Individuals vary, of course, but "postmodernism" never took over the liberal arts. It's just another school of thought, and not a particularly popular one at that.
: I don't want to give the impression that most (or even any) relativists believe that all truths are relative. This would, again, be a tremendous mischaracterization - most are not interested in challenging empirical truths.
Instead, most relativists are skeptical about the absoluteness of moral truths. I happen to be a (somewhat firm) moral realist, so that's all very silly to me. However, it's the difference between a completely incoherent view (all truths are relative) and a coherent view that I think is probably incorrect (moral truths are not absolute).
What the above article is missing, however, is that "postmodernism" in English departments, Cultural Studies, Women's Studies, etc, has been long been boogymen among right-wingers like David Horowitz, who don't like criticism or questioning of the oppressive social systems they benefit from and take the position that where such criticism is dominant, conservative and right-wing views are marginalized. That's really what's at the core of complaints against "postmodernism" in universities.
 - http://leiterreports.typepad.com/blog/2008/10/the-myth-of-th...
 - https://en.wikipedia.org/wiki/David_Horowitz
I'm all for questioning social systems because goodness knows the ones we have contain many problems.
But the article you linked is from 2004 and out of date with regards to what is happening. Postmodernism in universities is moving into the social sciences and attempting to destroy the bedrock of modern Western civilization.
It wouldn't be so bad if proponents had something better to replace it with - but all they have is a labored version of Marxism that increases racism and segregation, and lowers meritocracy through identity politics. Social equity is the goal, but increased oppression will be the result.
I mean things like racism, misogyny, colonialism, social inequality, and yes, even the oppressive aspects of capitalism -- which actually do exist, much as some would like to spin capitalism as an untarnished blessing on the world.
"But the article you linked is from 2004 and out of date with regards to what is happening. Postmodernism in universities is moving into the social sciences and attempting to destroy the bedrock of modern Western civilization."
What is the bedrock of Western civilization, pray tell? And how does what's happening in the social sciences threaten it?
"It wouldn't be so bad if proponents had something better to replace it with - but all they have is a labored version of Marxism that increases racism and segregation, and lowers meritocracy through identity politics. Social equity is the goal, but increased oppression will be the result."
This has been the line of the so-called conservatism with a smile, which pretends to care for the downtrodden, the oppressed, and minorities. That line might fool many today who have little familiarity with history, but is real stretch for those who've seen the conservative boot stomp down again and again on those they are now pretending to concern themselves with. No, conservatism has always been concerned primarily with protecting and advancing the interests of the rich and powerful, and there's no indication that they've suddenly turned a new leaf and suddenly love their historical victims.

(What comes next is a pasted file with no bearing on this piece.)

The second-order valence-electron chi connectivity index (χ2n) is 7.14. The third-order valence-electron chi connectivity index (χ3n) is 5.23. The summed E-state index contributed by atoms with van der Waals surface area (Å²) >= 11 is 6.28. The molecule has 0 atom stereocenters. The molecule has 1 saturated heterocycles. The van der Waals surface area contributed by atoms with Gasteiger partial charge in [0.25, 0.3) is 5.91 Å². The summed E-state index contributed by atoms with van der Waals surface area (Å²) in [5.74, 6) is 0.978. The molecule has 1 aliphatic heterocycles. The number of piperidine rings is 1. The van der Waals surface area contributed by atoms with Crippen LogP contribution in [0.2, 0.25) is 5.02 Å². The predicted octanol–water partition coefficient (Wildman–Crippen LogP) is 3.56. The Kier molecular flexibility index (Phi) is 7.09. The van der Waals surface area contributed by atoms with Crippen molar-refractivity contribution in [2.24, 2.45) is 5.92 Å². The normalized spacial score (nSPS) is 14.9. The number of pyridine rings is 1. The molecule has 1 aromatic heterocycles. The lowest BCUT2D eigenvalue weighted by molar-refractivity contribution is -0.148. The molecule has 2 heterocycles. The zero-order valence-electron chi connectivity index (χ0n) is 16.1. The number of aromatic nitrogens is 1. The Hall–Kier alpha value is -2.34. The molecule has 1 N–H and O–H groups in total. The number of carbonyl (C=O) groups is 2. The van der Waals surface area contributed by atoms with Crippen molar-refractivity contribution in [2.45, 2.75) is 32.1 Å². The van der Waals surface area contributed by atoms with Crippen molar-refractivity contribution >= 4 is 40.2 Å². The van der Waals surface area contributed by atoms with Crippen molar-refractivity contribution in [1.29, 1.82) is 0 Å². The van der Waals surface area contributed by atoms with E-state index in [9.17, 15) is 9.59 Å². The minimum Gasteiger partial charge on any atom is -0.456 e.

The largest stomping boots belonged to people like Stalin and Mao, who were far from conservative and ostensibly for equity. History tells us who's interests they cared for.
Many people with power will attempt to retain and increase their power by exploiting others, regardless of their political ideology or the social system they're part of - it's human nature. Their corruptive success may be mitigated by suitable social organization, but my contention is that social Marxism will actually increase their success.
A primary goal of conservatives is preserving what works, at the expense of attempting alternatives. I'm not broadly conservative, but on this issue I think it's worth preserving the values that allowed the West to prosper. Judeo-Christian values like virtue and work ethic. Enlightenment values like individualism, free speech and personal property. Modern values like mass education in science and reason.
Postmodernism deconstucts and equalizes everything. It has no respect for what works in the real world or how difficult it is to evolve relatively stable and fair societies.
If you think the corruption in our current system makes it untenable, how do you propose stopping corruption from once again infesting a Marxist replacement? Would it not be better to patch what we already have?
However, I posit that the essence of postmodernism is to deny objective claims to truth and virtue. Would you agree with that?
Meanwhile, other students were in apprenticeships or going somewhere that focused on the on the three R's of readin', ritin', and 'rithmatic.
If the amount of virtue-schooling is decreasing per-capita over time, that may just be regression to a centuries-long mean.